SYRACUSE — Mayor Jamie Nagle is accusing the state auditor of unfairly using past accounting problems in Syracuse as "political fodder" in his bid for re-election.
Nagle said she believes an investigation into the city's spending by the Utah State Auditor's Office was made public this week to bolster longtime Auditor Auston Johnson's chances of defeating challenger John Dougall in next month's Republican primary.
"It looks all the world like an election issue," she said.
According to the investigation, more than $77,000 in road repairs were approved by city officials and paid for with taxpayer money without going through the proper bidding process. The auditor's office also reported that Syracuse improperly spent $156,000 in class C road funds to pay for administrative costs, parking lots and paint for fire hydrants.
But the issues identified in the report were discovered by Syracuse city officials in 2010 and since have been corrected, Nagle said.
"I'm so irritated," the mayor said Tuesday after the auditor's findings were released. "We're trying so hard to do things on the up and up, and then to just be thrown under a political bus is just wrong."
Nagle said she contacted the auditor's office Tuesday to ask why the findings were being made public now when the audit itself states the issues have been corrected. She said she called out Deputy State Auditor Joe Christensen for pulling Syracuse into the auditor's race.
"I said, 'You're trying to use Syracuse in the election,' and he acknowledged that," Nagle said. "He said, 'Well, there have been allegations by John Dougall that we're not doing enough, so we've chosen to publish this audit finding.'"
Christensen on Wednesday called Nagle's account of the conversation "a misrepresentation of what I said," and he pointed the finger back at Syracuse's mayor, saying she's "trying to deflect the issue."
"It's not a political issue," he said. "What it appears to me is you've got a mayor who is kind of on a hot seat because they've been doing some things that weren't quite right, and they're trying to find some other thing to blame instead of standing up to the issue."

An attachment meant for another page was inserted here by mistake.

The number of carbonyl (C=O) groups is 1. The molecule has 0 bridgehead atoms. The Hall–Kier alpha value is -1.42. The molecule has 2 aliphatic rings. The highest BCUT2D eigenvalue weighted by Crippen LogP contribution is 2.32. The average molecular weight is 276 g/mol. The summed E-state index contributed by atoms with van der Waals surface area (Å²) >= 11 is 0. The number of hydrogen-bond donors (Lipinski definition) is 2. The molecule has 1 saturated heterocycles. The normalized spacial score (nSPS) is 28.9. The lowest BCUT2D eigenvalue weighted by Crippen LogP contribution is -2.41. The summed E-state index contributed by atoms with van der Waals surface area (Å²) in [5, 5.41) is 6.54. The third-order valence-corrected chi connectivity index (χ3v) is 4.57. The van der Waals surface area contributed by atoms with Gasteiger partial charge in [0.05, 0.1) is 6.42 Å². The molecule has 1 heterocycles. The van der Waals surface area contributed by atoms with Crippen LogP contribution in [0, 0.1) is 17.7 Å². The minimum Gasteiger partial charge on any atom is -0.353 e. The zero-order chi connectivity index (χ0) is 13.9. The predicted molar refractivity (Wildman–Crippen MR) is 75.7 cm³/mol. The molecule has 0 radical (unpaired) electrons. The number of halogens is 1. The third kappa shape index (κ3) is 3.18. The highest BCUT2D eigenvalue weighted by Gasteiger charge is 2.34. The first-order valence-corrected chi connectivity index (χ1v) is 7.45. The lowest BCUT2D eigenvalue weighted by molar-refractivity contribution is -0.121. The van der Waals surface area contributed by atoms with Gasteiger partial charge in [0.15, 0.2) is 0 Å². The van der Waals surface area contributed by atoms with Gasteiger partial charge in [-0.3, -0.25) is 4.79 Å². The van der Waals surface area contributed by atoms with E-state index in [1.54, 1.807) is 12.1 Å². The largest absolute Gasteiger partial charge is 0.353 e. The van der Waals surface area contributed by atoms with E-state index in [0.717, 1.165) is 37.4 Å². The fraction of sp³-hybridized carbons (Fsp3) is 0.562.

Dougall pounced on the opportunity to question Johnson's handling of the matter, saying "it's unfortunate if the auditor's office is politicizing something like that." He also criticized the office for spending roughly two months to point out problems that already had been corrected.
"It's interesting that here we are a year and a half, two years later, and (Johnson) is issuing a press release to draw attention to something that's long since been fixed," the 10-year state legislator said.
Messages left for Johnson on Wednesday were not returned.
The audit was triggered by a call from a Syracuse resident who alleged the city was misusing the class C road funds cities receive from the state for construction and maintenance of city roads.
Some media outlets reported on the investigation when it began, Christensen said, "and we felt like when it was completed, it should be reported to the public as well."
He said the state auditor's office in recent months has been "more aggressive" in making the media aware of its findings and will continue to do so.
"But it has nothing to do with John Dougall," Christensen said.
The reason for the change, he said, stems from legislative audits of the Department of Alcohol Beverage Control last year that found the agency was fraught with mismanagement.
The state auditor's office identified problems in 1995, 1999 and 2002, but nothing was done until Legislative auditors made their report to lawmakers in October 2011.
The auditor's office was criticized for not doing more to make Legislators aware of the ongoing problems, Christensen said.
Because of that, "we have chosen to try to be more proactive in our communication with the Legislature and with the media," he said. "We are going to issue more press releases for anything we think may be of interest."
So far this year, the state auditor's office has issued the findings of 15 audits and investigations. Of those, 10 have been completed since the April 21 GOP convention, when Johnson and Dougall advanced to a primary.
Dougall calls the state auditor's office recent decision to draw more attention to its audits "interesting."
"You've seen a lot more action from the state auditor's office in the last couple weeks, issuing press releases, trying to politicize what they're doing," he said.
But issuing press releases, Dougall said, "doesn't serve the purpose of an audit."
"The purpose of an audit is to work with an agency, help identify the weakness they have, the deficiencies, so they can fix it," he said. "If they fix it promptly, then you can move forward because they corrected it."
In the case of Syracuse, the city's responses to each of the auditor's findings and recommendations included information about what the city had done to correct the problem.
"That's what is unfortunate about this audit report," Mayor Nagle said. "We corrected those (issues)."
Christensen said the audit served its purpose of answering residents' concerns and making sure any misuse of funds was identified and corrected.
"(Syracuse city officials) indicated they had taken appropriate action to resolve the problems, and that's what we want," he said. "That's the whole objective of us doing an audit."